Shock Testing Machine FAQ Guide
Mechanical shock and vibration test is an important test for electronic industry manufacturers. To obtain reliable data on how a product performs during use, its durability, and points of failure, it is important to engage the services of a testing laboratory with the expertise, equipment, and testing procedures that best suit your testing specifications and requirements. Here is a complete guide for shock test machine:
1. What is a shock testing machine?
A shock testing machine is multi-functional testing equipment that can perform shock testing according to various national and international standards, such as IS, MIL, EN, ISO, IEC, DEF, and ASTM standards. It is also called a mechanical shock test machine, or pneumatic shock test machine.
Generally, shock testing is a dramatic transfer of energy into a mechanical system to test the survivability of the system under drops, impacts, shocks, falls, explosions, or any other source of transient vibration. The duration of the shock pulse varies from a few milliseconds to a minute.
In addition, shock testing determines the ability of the package to resist sudden shocks and shocks during transportation and handling. The horizontal shock test machine can control the impact, analyze the load behavior, and save the economic cost for the enterprise.
Last but not least, shock testing accurately measures the vulnerability of products and assesses how they respond to specific shock inputs. Shock test data is critical information in determining whether a product can withstand its intended sales and use environment. For any mechanical shock testing application, Linkotest has built a shock testing system to meet your needs.
2. Why do companies use shock testing machines?
Packaging optimization is gaining more and more attention, not only for companies serving wholesalers but also for companies engaged in e-commerce, for whom it is important that products reach their final customers in perfect condition. Therefore, the shock test machine is an important tool to improve the distribution cycle.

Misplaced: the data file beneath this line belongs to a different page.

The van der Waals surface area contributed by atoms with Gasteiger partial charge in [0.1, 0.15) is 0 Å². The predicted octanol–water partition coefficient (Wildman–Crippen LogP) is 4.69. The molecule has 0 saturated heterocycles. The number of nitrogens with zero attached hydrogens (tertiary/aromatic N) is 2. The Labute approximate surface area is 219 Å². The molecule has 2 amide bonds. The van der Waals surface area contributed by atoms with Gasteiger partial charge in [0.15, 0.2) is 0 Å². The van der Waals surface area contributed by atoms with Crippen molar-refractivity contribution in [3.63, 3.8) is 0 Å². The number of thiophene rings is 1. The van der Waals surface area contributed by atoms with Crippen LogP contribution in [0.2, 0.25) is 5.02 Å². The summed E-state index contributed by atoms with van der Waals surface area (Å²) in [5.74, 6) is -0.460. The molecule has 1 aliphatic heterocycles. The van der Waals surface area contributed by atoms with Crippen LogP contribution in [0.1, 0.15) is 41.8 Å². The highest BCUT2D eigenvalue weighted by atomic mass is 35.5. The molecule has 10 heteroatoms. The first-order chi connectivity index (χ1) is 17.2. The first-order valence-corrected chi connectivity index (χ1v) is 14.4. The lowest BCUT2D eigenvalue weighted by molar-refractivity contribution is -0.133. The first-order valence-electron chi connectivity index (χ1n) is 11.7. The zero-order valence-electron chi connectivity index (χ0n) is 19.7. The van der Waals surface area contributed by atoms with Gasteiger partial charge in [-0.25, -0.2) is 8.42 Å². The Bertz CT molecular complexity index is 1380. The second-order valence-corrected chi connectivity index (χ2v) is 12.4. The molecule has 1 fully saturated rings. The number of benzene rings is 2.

During this process, it is common for packages to suffer different types of shocks that can affect their content and integrity. To prevent these damages, there are shipping simulation solutions on the market, such as shock test machines, whose mission is to perform shock testing to help companies optimize their packaging.
In addition, shock testing methods can be used to test the stability of the product, as well as its behavior shock transportation and handling, analyzing its weaknesses.
Using a shock testing machine can save you money. We know this is not the answer you think, but it is correct. Producing high-quality products is your top priority. However, in order to increase profits, you need to sell your product to more customers. This is where the shock test machine comes into play. Your package or container must be able to withstand the thousands of vibrations and shocks you may encounter during shipping. Test it with a reliable machine and you’ll find far less damage in transit.
3. What is the basic structure of a shock testing machine?
The different types of shock test machines have different basic structures. Here is the basic structure for every shock testing machine:
1) Mechanical shock test system
Mechanical shock tester is also known as vertical free fall shock test system, mechanical impact test simulation products in the production process, handling process, transportation process, and even use, will be subject to mechanical impact, and mechanical impact test through the equipment to simulate the impact generated in these processes to verify the ability of the product to withstand impact. The impact test waveform is obtained by lifting the test table to the height of the test and then impacting the waveform generator as a free fall and then stopping the secondary bounce through the brake system to achieve precise control.
2) Incline impact tester
The incline impact tester simulates horizontal shocks during ship loading and unloading and effects that affect load stability and safety.
It uses gravity for testing. In this case, the platform carrying the load will slide along the track on the slope, providing a maximum shock velocity of 2.5 m/s. This speed can be increased if the client desires.